The coalition government today announced its plans to sell-off another public service - Royal Mail. The deal has been sweetened by offering 10% of the shares to Royal Mail staff, while the rest will sold on the stock market (rather than sold to another operator).
The sell-off of Royal Mail is economically illiterate, of course. In the twelve months up to March it made £403m - that’s money going into the public purse and reducing taxes for all. Indeed, this profit growth looks set to continue thanks to the growth of Internet shopping, with the volume of parcels seeing a 5% annual rise. While selling the company may raise £2bn, that’s only around five year’s worth of profit. This is plainly bad value for the taxpayer, but handy for George Osborne to fix short-term holes in his budget.
Royal Mail is, of course, obliged to provide universal service for post. That is to say, you can post a letter from anywhere to anywhere for the same price. This is a basic requirement of a service, whether phone, post or electricity supply. However, clauses in the Postal Services Bill show that the regulator will have a new duty to decide whether the universal guarantee places an “unfair” burden on Royal Mail, so a privatised Royal Mail will not have to bother delivering post to rural areas if it decides it is too expensive to do so. Do the government really think that these deliveries will continue once profit is the motive, rather than public service?
So why are the government privatising yet another publicly owned organisation given how appallingly bad value previous privatisations have been? Vince Cable has said “It’s now time for employees to hold a stake in the company and share in its success.”, but he seems to have forgotten that they already do since we all own it already. The employees may well get to own a bit more, but every other person in the UK will own a lot less. There are also claims that privatisation will allow ‘much needed investment’, but requiring the private sector to do this is one of the biggest myths peddled by neoliberal voices in the main three parties. The government could invest if it wanted to, and public sector borrowing is the cheapest borrowing and has never been cheaper. You don’t magically find investment in a service by selling it - look how well that has worked with the railways, where subsidies are higher than they ever were under British Rail with little investment to show for it.
No, this move is nothing to do with improving Royal Mail. It’s not improving its efficiency, value for money, or quality. It’s about everything else this government does - selling-off every publicly owned asset we have in a mad rush before the next election in the vain hope that it will be undo-able by future government. The neoliberal dream of ‘small government for the rich’ is moving ever closer, and we must be aware of the lies being peddled to make it that way. The public do not want this. The staff do not want it. Who does? Tory and Lib Dem friends in the City who are hungry for another asset-stripping operation on something we all own that will be sold for far less than it’s worth and we’ll all miss when it’s gone.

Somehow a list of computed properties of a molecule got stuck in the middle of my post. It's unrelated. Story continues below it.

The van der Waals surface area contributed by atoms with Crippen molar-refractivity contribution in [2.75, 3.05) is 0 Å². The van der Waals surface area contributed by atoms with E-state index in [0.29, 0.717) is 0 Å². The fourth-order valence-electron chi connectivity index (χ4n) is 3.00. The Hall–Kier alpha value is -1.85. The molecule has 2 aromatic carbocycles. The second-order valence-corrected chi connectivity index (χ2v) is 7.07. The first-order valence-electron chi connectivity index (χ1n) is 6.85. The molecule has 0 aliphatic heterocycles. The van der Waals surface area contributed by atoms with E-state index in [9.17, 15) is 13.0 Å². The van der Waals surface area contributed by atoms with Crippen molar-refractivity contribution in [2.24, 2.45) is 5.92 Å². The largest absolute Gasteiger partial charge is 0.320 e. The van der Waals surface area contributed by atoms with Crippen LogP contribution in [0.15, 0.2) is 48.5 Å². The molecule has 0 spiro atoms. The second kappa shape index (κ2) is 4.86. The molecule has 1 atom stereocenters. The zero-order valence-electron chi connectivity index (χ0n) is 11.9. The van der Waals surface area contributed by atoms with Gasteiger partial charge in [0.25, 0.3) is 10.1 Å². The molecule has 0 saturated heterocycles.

And we will miss it. In ten year’s time the post will be like the trains. Do you want to post a letter to granny in Devon? Well, you’ll have to find out which of several ‘postal operators’ deliver to her village. If any do, you’ll have to get a price for sending a letter of that size/shape/however else they all (differently) calculate the cost. Then, of course, you’ll have to find a post-box for the correct company. If there is one near you, that is. And even if you’re prepared for all of that to get cheaper stamps, prepare to be disappointed - postal services really only work with scale. With several smaller services they will all cost more.
If you think this is simply scare-mongering, the real world has plenty of examples. You can read about what happened to the Dutch postal system after privatisation. Even the Daily Mail, stalwart of all that is repellant, said “Privatisation in Holland…also led to the closure of around 90 per cent of the country’s post offices…Dutch post boxes are emptied only once a day…complaints about the reliability of Holland’s privatised post are widespread. The move was supposed to increase competition and lead to better services. But the opposite occurred. New firms paying workers below the minimum wage hit deep into the profits of TNT. In response, TNT replaced 11,000 workers who work more than 25 hours a week with cheaper part-time workers and franchisees. TNT says it wants to cut deliveries to just three days a week. ‘If politicians want six days a week, then they will have to finance it,’ declared Peter Kuinz, TNT’s managing director.”
That’s the reality of what the government is doing, and it really isn’t to help you or save you money, it’s about changing our postal system to deliver the maximum amount of unwanted mail at the minimum cost to businesses. And remember that Labour want to privatise Royal Mail too, however much you might see them in the news objecting to this.
We will lose our public services if we don’t fight for them. Whatever Cable says, this is not yet a done deal. Support the strikers and make your views known. It’s the only way to hang on to a sensible system that we all depend upon, especially the elderly and vulnerable.